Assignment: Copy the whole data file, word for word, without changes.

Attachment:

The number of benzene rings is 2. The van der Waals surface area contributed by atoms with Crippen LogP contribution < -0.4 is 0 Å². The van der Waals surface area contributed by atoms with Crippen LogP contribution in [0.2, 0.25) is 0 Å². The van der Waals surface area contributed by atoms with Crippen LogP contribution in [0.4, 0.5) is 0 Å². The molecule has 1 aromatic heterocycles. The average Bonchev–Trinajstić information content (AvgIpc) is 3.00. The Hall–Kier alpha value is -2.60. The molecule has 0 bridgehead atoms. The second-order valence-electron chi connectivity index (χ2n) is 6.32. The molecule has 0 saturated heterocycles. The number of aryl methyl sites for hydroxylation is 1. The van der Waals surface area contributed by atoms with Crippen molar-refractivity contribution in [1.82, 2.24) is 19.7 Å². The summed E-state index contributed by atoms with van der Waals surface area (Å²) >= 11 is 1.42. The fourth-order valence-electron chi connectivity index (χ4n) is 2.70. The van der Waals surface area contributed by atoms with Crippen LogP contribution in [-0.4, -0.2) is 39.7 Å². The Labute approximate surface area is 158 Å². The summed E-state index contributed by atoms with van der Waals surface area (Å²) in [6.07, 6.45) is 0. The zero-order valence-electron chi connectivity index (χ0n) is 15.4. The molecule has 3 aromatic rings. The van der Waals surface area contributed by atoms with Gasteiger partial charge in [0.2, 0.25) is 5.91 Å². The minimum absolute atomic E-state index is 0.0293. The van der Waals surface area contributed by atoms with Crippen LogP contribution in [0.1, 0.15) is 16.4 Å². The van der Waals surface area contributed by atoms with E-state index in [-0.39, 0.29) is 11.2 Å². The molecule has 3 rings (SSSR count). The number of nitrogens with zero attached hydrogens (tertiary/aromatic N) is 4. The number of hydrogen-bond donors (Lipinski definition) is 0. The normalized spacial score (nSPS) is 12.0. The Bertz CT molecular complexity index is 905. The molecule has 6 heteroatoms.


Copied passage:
The number of benzene rings is 2. The van der Waals surface area contributed by atoms with Crippen LogP contribution < -0.4 is 0 Å². The van der Waals surface area contributed by atoms with Crippen LogP contribution in [0.2, 0.25) is 0 Å². The van der Waals surface area contributed by atoms with Crippen LogP contribution in [0.4, 0.5) is 0 Å². The molecule has 1 aromatic heterocycles. The average Bonchev–Trinajstić information content (AvgIpc) is 3.00. The Hall–Kier alpha value is -2.60. The molecule has 0 bridgehead atoms. The second-order valence-electron chi connectivity index (χ2n) is 6.32. The molecule has 0 saturated heterocycles. The number of aryl methyl sites for hydroxylation is 1. The van der Waals surface area contributed by atoms with Crippen molar-refractivity contribution in [1.82, 2.24) is 19.7 Å². The summed E-state index contributed by atoms with van der Waals surface area (Å²) >= 11 is 1.42. The fourth-order valence-electron chi connectivity index (χ4n) is 2.70. The van der Waals surface area contributed by atoms with Crippen LogP contribution in [-0.4, -0.2) is 39.7 Å². The Labute approximate surface area is 158 Å². The summed E-state index contributed by atoms with van der Waals surface area (Å²) in [6.07, 6.45) is 0. The zero-order valence-electron chi connectivity index (χ0n) is 15.4. The molecule has 3 aromatic rings. The van der Waals surface area contributed by atoms with Gasteiger partial charge in [0.2, 0.25) is 5.91 Å². The minimum absolute atomic E-state index is 0.0293. The van der Waals surface area contributed by atoms with Crippen LogP contribution in [0.1, 0.15) is 16.4 Å². The van der Waals surface area contributed by atoms with E-state index in [-0.39, 0.29) is 11.2 Å². The molecule has 3 rings (SSSR count). The number of nitrogens with zero attached hydrogens (tertiary/aromatic N) is 4. The number of hydrogen-bond donors (Lipinski definition) is 0. The normalized spacial score (nSPS) is 12.0. The Bertz CT molecular complexity index is 905. The molecule has 6 heteroatoms.